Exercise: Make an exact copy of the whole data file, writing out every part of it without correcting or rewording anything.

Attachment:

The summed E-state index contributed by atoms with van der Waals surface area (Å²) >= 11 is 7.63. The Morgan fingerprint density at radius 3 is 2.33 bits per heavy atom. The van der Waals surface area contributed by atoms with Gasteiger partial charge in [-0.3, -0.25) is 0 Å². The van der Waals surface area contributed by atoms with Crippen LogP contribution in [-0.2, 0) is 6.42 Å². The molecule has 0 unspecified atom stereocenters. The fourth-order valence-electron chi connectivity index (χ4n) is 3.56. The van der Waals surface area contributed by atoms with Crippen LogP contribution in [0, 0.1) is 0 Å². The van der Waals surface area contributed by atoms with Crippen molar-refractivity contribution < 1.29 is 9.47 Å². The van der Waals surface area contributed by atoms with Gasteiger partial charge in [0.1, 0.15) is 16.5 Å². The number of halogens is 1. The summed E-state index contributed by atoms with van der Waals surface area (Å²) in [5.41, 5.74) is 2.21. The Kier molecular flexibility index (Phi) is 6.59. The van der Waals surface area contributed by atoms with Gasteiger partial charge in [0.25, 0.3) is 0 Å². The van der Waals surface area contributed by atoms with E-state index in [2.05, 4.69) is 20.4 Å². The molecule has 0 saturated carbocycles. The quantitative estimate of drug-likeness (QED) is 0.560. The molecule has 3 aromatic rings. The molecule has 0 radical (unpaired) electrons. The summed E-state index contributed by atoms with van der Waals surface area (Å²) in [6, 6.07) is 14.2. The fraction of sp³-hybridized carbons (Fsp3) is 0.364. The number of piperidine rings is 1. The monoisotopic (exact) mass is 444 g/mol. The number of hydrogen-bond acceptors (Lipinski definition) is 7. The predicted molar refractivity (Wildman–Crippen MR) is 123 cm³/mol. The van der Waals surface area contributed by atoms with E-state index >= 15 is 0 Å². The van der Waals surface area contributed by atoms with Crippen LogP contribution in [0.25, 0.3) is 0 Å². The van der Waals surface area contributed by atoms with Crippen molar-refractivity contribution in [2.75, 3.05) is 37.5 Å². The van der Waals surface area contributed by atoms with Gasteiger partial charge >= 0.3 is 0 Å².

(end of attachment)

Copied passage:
The summed E-state index contributed by atoms with van der Waals surface area (Å²) >= 11 is 7.63. The Morgan fingerprint density at radius 3 is 2.33 bits per heavy atom. The van der Waals surface area contributed by atoms with Gasteiger partial charge in [-0.3, -0.25) is 0 Å². The van der Waals surface area contributed by atoms with Crippen LogP contribution in [-0.2, 0) is 6.42 Å². The molecule has 0 unspecified atom stereocenters. The fourth-order valence-electron chi connectivity index (χ4n) is 3.56. The van der Waals surface area contributed by atoms with Crippen LogP contribution in [0, 0.1) is 0 Å². The van der Waals surface area contributed by atoms with Crippen molar-refractivity contribution < 1.29 is 9.47 Å². The van der Waals surface area contributed by atoms with Gasteiger partial charge in [0.1, 0.15) is 16.5 Å². The number of halogens is 1. The summed E-state index contributed by atoms with van der Waals surface area (Å²) in [5.41, 5.74) is 2.21. The Kier molecular flexibility index (Phi) is 6.59. The van der Waals surface area contributed by atoms with Gasteiger partial charge in [0.25, 0.3) is 0 Å². The van der Waals surface area contributed by atoms with E-state index in [2.05, 4.69) is 20.4 Å². The molecule has 0 saturated carbocycles. The quantitative estimate of drug-likeness (QED) is 0.560. The molecule has 3 aromatic rings. The molecule has 0 radical (unpaired) electrons. The summed E-state index contributed by atoms with van der Waals surface area (Å²) in [6, 6.07) is 14.2. The fraction of sp³-hybridized carbons (Fsp3) is 0.364. The number of piperidine rings is 1. The monoisotopic (exact) mass is 444 g/mol. The number of hydrogen-bond acceptors (Lipinski definition) is 7. The predicted molar refractivity (Wildman–Crippen MR) is 123 cm³/mol. The van der Waals surface area contributed by atoms with E-state index >= 15 is 0 Å². The van der Waals surface area contributed by atoms with Crippen LogP contribution in [0.25, 0.3) is 0 Å². The van der Waals surface area contributed by atoms with Crippen molar-refractivity contribution in [2.75, 3.05) is 37.5 Å². The van der Waals surface area contributed by atoms with Gasteiger partial charge >= 0.3 is 0 Å².